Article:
The island of Hvar, the king of the Dalmatian islands, is known for its antique heritage, its strategic and nautical position, the richness of the layers of historical periods, cultural and natural monuments and literatures.



Croatia’s third largest island, Brač lies around 12km offshore from Split, separated from its nearest neighbour, Šolta, by a narrow straight, Splitska vrata, which is the main shipping channel in the area. Brač is one of the most popular spots on the Croatian Adriatic, in particular the small town of Bol on the island’s south coast, which just happens to be next to Croatia’s most famous beach, Zlatni rat – a long spit of fine golden shingle backed by pines. Its tip is ever changing into a slightly different shape with the action of the strong currents between Brač and its even more popular neighbour, Hvar, to the south.

Bol and Zlatni rat are backed by the crags of Vidova gora (780m), the highest point on Brač – and of any island on the Croatian Adriatic. The main town on the island, Supetar (birthplace of one of Croatia’s famous sculptors, Ivan Rendic), is on the north coast, and the small town of Milna (birthplace of Croatian tennis hero and former Wimbledon champion Goran Ivanišević) is on the west coast of the island – but outside these spotsthe still largely rural central part of the island sees relatively few visitors.



Getting there and around

There’s a frequent ferry service between Split and Supetar, and a daily catamaran from Split to Bol, continuing to Jelsa on the island of Hvar; another daily catamaran stops at Milna on its route between Split and Hvar town (

There’s also a car ferry between Sumartin, in the east of the island, and Makarska on the mainland.

A regular bus service links the towns of Supetar and Bol, usually via Pučišća; another, less frequent service goes from Supetar to Nerežišća, and there are also buses from Supetar to Škrip, In Supeta, buses depart from just east of the ferry dock and tourist information office.

In Bol, the bus station is on the waterfront, walking away from the old town towards Zlatni rat. For timetables see .



Well worth visiting while on Brač is Pustinja Blaca, a monastery hidden away on a remote and rocky hillside above the island’s southwest coast, founded by Glagolitic monks in the 16th century. Originally from Poljica (an area on the mainland, behind the mountains which rise just inland from Split), the monks arrived on the island after being displaced by the Ottomans, and initially settled in a cave near the village of Murvice, around 4km west from Zlatni rat. Known as Zmajeva Špilja (dragon’s cave), the cave is decorated with an intriguing series of stone carvings – a medley of religious figures, cultic symbols, gargoyles and other monstrosities – and can be visited. There are boat trips from Bol to a bay on the coast below Pustinja Blaca, from where there’s a path up to the monastery, or a visit could be included on one of the island’s well-developed cycle routes. The cave is kept locked.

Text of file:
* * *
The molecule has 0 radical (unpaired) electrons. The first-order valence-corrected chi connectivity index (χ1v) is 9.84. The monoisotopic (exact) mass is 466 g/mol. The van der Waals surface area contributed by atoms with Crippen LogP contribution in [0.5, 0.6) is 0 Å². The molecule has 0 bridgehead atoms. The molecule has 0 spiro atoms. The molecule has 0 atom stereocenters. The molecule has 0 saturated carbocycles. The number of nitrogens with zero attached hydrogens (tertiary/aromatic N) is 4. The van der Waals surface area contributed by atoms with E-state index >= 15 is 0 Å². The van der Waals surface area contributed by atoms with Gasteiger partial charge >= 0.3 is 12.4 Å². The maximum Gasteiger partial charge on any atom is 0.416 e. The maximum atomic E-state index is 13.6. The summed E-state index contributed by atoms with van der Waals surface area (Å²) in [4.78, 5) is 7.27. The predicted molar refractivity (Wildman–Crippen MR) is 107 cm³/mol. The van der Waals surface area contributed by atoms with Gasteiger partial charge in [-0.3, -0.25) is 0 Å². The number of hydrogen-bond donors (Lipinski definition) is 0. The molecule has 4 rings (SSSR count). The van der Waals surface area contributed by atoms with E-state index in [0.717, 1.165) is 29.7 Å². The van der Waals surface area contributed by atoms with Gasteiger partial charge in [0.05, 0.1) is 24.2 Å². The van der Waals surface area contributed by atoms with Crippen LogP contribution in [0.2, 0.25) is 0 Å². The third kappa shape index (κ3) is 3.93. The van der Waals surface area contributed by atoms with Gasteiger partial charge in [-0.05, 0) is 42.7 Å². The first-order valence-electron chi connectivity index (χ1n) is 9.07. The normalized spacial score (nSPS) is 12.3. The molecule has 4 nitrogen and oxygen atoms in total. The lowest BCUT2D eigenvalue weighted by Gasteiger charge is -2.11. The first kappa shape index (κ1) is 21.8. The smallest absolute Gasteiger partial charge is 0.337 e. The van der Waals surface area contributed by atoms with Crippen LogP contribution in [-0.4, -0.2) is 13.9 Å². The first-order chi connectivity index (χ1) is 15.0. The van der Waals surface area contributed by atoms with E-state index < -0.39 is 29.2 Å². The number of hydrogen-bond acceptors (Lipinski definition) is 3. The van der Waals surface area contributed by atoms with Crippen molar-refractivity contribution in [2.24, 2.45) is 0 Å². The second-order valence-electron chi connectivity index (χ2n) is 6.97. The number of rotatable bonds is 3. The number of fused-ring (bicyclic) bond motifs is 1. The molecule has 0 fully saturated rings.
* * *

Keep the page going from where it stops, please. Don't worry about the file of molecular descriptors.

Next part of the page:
Škrip – the oldest settlement on the island, near Supetar – is also worth visiting, and is home to the Museum of Brač.



On the promenade between Bol and Zlatni rat there is a windsurfing school, as this is one of the best spots for windsurfing in Croatia.



Although the island of Brač is perhaps best known for its remarkable white stone, which is making wine-making here an art of taming both land and rock. However, in recent years, winemaking has undergone a resurgence, with new vineyards planted all over the island, even around the highest point of the Adriatic, Vidova gora!

There are many wine tasting tours on the island of Brač, as well as the olive oil tasting, which is some of the most delicious ones in Croatia.